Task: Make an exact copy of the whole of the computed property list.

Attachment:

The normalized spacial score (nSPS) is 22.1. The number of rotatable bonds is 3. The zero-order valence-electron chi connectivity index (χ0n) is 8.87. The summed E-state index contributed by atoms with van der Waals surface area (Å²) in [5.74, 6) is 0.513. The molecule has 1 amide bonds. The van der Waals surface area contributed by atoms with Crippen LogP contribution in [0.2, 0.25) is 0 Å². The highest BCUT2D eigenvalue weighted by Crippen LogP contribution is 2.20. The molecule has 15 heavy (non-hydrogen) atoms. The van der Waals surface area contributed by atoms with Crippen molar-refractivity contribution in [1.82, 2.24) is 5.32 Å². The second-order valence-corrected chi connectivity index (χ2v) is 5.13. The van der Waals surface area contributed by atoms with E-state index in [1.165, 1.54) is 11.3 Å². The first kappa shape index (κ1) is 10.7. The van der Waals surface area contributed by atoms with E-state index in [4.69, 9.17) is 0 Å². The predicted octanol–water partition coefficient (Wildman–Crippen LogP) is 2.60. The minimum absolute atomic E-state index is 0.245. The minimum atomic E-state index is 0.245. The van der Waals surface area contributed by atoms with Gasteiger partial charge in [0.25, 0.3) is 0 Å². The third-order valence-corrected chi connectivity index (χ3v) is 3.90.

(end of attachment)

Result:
The normalized spacial score (nSPS) is 22.1. The number of rotatable bonds is 3. The zero-order valence-electron chi connectivity index (χ0n) is 8.87. The summed E-state index contributed by atoms with van der Waals surface area (Å²) in [5.74, 6) is 0.513. The molecule has 1 amide bonds. The van der Waals surface area contributed by atoms with Crippen LogP contribution in [0.2, 0.25) is 0 Å². The highest BCUT2D eigenvalue weighted by Crippen LogP contribution is 2.20. The molecule has 15 heavy (non-hydrogen) atoms. The van der Waals surface area contributed by atoms with Crippen molar-refractivity contribution in [1.82, 2.24) is 5.32 Å². The second-order valence-corrected chi connectivity index (χ2v) is 5.13. The van der Waals surface area contributed by atoms with E-state index in [1.165, 1.54) is 11.3 Å². The first kappa shape index (κ1) is 10.7. The van der Waals surface area contributed by atoms with E-state index in [4.69, 9.17) is 0 Å². The predicted octanol–water partition coefficient (Wildman–Crippen LogP) is 2.60. The minimum absolute atomic E-state index is 0.245. The minimum atomic E-state index is 0.245. The van der Waals surface area contributed by atoms with Gasteiger partial charge in [0.25, 0.3) is 0 Å². The third-order valence-corrected chi connectivity index (χ3v) is 3.90.